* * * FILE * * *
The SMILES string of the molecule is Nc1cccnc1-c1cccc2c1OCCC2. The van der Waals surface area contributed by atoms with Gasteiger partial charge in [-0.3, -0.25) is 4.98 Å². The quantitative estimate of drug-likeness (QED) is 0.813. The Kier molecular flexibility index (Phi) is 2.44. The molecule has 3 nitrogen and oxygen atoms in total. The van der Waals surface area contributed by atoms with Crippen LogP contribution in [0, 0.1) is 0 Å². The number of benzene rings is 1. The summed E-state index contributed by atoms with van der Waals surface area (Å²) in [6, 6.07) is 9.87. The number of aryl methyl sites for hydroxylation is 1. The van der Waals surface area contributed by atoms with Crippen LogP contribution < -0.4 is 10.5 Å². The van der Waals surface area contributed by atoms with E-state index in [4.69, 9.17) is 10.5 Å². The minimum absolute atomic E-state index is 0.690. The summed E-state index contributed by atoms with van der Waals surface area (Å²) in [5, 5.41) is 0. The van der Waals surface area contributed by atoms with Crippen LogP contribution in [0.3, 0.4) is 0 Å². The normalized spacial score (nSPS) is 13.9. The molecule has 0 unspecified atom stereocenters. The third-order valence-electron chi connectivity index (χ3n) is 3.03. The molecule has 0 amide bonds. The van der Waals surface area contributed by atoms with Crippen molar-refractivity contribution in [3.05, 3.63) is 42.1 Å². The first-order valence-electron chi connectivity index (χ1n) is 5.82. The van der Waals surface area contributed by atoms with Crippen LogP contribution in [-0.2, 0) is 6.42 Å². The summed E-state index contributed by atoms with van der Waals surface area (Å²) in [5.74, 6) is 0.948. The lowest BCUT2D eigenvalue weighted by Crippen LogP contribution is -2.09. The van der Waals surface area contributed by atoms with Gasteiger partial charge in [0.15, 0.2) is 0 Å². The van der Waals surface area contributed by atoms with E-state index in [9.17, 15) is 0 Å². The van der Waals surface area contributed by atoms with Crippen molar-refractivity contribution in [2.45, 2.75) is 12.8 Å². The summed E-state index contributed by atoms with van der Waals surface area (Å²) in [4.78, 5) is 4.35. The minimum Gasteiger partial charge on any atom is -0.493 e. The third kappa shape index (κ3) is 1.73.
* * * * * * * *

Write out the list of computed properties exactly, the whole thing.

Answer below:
The SMILES string of the molecule is Nc1cccnc1-c1cccc2c1OCCC2. The van der Waals surface area contributed by atoms with Gasteiger partial charge in [-0.3, -0.25) is 4.98 Å². The quantitative estimate of drug-likeness (QED) is 0.813. The Kier molecular flexibility index (Phi) is 2.44. The molecule has 3 nitrogen and oxygen atoms in total. The van der Waals surface area contributed by atoms with Crippen LogP contribution in [0, 0.1) is 0 Å². The number of benzene rings is 1. The summed E-state index contributed by atoms with van der Waals surface area (Å²) in [6, 6.07) is 9.87. The number of aryl methyl sites for hydroxylation is 1. The van der Waals surface area contributed by atoms with Crippen LogP contribution < -0.4 is 10.5 Å². The van der Waals surface area contributed by atoms with E-state index in [4.69, 9.17) is 10.5 Å². The minimum absolute atomic E-state index is 0.690. The summed E-state index contributed by atoms with van der Waals surface area (Å²) in [5, 5.41) is 0. The van der Waals surface area contributed by atoms with Crippen LogP contribution in [0.3, 0.4) is 0 Å². The normalized spacial score (nSPS) is 13.9. The molecule has 0 unspecified atom stereocenters. The third-order valence-electron chi connectivity index (χ3n) is 3.03. The molecule has 0 amide bonds. The van der Waals surface area contributed by atoms with Crippen molar-refractivity contribution in [3.05, 3.63) is 42.1 Å². The first-order valence-electron chi connectivity index (χ1n) is 5.82. The van der Waals surface area contributed by atoms with Crippen LogP contribution in [-0.2, 0) is 6.42 Å². The summed E-state index contributed by atoms with van der Waals surface area (Å²) in [5.74, 6) is 0.948. The lowest BCUT2D eigenvalue weighted by Crippen LogP contribution is -2.09. The van der Waals surface area contributed by atoms with Gasteiger partial charge in [0.15, 0.2) is 0 Å². The van der Waals surface area contributed by atoms with E-state index in [9.17, 15) is 0 Å². The van der Waals surface area contributed by atoms with Crippen molar-refractivity contribution in [2.45, 2.75) is 12.8 Å². The summed E-state index contributed by atoms with van der Waals surface area (Å²) in [4.78, 5) is 4.35. The minimum Gasteiger partial charge on any atom is -0.493 e. The third kappa shape index (κ3) is 1.73.